E with her rum Gluehwein. This is right before she was introduced to Poffertjes, when her life changed forever, for the better!
Enjoy these videos that E took for me!
Here is Ola Gjeilo's "Serenity (O Magnum Mysterium)."
My favorite, and my director's favorite, "Ave Maria" by Morten Lauridsen.

Here's a shot from my concert! I am the second person from the right in the first row.
Cologne Christmas market No. 1. The main market is right by the Dom, near the main train station. The church in the background makes this one of the prettiest markets, but the cookie-cutter, mall-kiosk style stands make the market feel generic and sterile. The Gluehwein was okay. The walk around was a bit stinky; I think there is some sort of stinky cheese dish that you can buy at this market.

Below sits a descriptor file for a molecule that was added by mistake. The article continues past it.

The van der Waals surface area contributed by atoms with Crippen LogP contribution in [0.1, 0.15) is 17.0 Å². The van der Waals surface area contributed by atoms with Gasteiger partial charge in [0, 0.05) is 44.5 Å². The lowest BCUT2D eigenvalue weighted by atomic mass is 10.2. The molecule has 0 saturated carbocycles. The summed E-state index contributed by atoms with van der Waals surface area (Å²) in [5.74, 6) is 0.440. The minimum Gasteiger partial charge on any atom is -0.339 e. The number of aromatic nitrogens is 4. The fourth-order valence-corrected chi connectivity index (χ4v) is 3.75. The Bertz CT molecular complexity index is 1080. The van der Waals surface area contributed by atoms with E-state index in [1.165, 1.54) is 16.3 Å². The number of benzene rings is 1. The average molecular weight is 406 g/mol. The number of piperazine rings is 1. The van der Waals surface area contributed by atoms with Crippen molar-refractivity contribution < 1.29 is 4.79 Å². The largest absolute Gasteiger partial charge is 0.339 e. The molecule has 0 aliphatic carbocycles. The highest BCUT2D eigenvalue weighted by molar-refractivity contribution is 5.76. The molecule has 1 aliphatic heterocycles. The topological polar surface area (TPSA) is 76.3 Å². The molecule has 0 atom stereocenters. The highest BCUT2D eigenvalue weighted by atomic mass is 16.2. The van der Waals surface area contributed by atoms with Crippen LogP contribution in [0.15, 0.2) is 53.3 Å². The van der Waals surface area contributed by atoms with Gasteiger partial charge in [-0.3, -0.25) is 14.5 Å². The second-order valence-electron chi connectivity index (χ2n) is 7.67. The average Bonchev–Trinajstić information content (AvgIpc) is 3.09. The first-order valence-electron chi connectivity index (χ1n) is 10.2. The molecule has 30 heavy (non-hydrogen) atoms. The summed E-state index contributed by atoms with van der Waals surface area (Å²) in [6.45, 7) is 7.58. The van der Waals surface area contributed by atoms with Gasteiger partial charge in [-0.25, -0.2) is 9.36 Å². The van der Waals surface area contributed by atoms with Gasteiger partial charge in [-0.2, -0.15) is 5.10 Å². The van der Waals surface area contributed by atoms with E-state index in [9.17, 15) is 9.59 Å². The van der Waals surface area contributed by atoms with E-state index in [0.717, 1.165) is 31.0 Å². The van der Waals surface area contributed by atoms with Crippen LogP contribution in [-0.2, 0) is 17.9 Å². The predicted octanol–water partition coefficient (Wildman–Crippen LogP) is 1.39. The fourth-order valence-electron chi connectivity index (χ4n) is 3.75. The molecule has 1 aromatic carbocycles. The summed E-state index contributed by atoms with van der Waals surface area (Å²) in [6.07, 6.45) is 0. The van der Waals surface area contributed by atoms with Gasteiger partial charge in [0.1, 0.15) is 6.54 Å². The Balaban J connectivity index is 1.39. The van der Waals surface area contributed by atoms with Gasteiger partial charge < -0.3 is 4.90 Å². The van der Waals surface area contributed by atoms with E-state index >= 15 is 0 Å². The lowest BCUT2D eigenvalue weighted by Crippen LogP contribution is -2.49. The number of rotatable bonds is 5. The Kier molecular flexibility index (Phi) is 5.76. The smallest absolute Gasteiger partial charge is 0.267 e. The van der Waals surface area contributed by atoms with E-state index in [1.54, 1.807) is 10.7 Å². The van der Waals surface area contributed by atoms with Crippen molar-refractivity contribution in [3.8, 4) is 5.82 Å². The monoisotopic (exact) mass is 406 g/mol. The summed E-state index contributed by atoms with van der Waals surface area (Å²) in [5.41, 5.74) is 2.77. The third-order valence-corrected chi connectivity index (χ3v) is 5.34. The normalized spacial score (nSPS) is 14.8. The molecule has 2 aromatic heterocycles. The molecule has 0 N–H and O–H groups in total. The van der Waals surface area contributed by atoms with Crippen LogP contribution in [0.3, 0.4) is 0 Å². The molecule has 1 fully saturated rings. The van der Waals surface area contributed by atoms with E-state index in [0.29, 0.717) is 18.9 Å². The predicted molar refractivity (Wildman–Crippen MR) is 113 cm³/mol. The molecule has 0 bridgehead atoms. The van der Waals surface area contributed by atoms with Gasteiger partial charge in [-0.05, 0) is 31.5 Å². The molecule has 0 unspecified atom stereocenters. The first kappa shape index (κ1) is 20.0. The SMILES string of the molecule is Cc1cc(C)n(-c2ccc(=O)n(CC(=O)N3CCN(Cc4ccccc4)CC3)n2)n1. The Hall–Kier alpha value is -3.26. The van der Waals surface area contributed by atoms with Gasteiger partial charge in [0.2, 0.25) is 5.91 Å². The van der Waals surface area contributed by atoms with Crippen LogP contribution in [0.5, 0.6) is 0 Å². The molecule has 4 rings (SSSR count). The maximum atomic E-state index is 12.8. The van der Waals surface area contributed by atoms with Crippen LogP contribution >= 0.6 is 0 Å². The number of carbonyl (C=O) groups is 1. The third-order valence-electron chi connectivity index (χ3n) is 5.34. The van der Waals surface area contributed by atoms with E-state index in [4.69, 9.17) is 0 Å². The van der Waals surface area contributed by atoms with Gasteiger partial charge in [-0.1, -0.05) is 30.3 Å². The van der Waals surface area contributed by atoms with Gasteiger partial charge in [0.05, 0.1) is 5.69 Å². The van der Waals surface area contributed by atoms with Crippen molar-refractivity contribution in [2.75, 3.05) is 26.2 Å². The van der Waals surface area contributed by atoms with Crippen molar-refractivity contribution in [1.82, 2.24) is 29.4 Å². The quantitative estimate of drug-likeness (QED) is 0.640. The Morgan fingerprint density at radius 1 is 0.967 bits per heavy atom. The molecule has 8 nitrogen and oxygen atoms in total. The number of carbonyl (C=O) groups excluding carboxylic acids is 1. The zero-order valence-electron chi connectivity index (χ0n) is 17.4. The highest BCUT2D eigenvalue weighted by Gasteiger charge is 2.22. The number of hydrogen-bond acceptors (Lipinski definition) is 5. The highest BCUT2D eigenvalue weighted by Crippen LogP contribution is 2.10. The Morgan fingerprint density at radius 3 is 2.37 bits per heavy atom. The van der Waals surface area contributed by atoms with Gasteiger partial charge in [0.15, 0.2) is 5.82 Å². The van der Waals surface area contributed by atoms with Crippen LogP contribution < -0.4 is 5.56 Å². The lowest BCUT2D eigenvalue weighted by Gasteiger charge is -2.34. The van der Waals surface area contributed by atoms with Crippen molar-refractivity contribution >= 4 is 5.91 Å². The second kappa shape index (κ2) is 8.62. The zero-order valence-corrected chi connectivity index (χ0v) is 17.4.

The tree and lights at the center of the market are stunning! 
Cologne Christmas Market No. 2. I am not sure if this was the Neumarkt market, but it was less generic and the decorations were unique to each stand. We were trying to get to a restaurant I had eaten at this past summer, so this market was an accidental find.
The lighting was cool here too. I loved the purple!
S and I at Loewenbraeu, the only place that had space for us to eat! Generally I don't go to Munich-based restaurants in places other than Munich, but the food and Gluehwein were tasty!
Schnitzel "Hawaii" with Bratkartoffeln! I haven't eaten this much food in awhile!
Get excited about the next posts: all snow and Salzburg!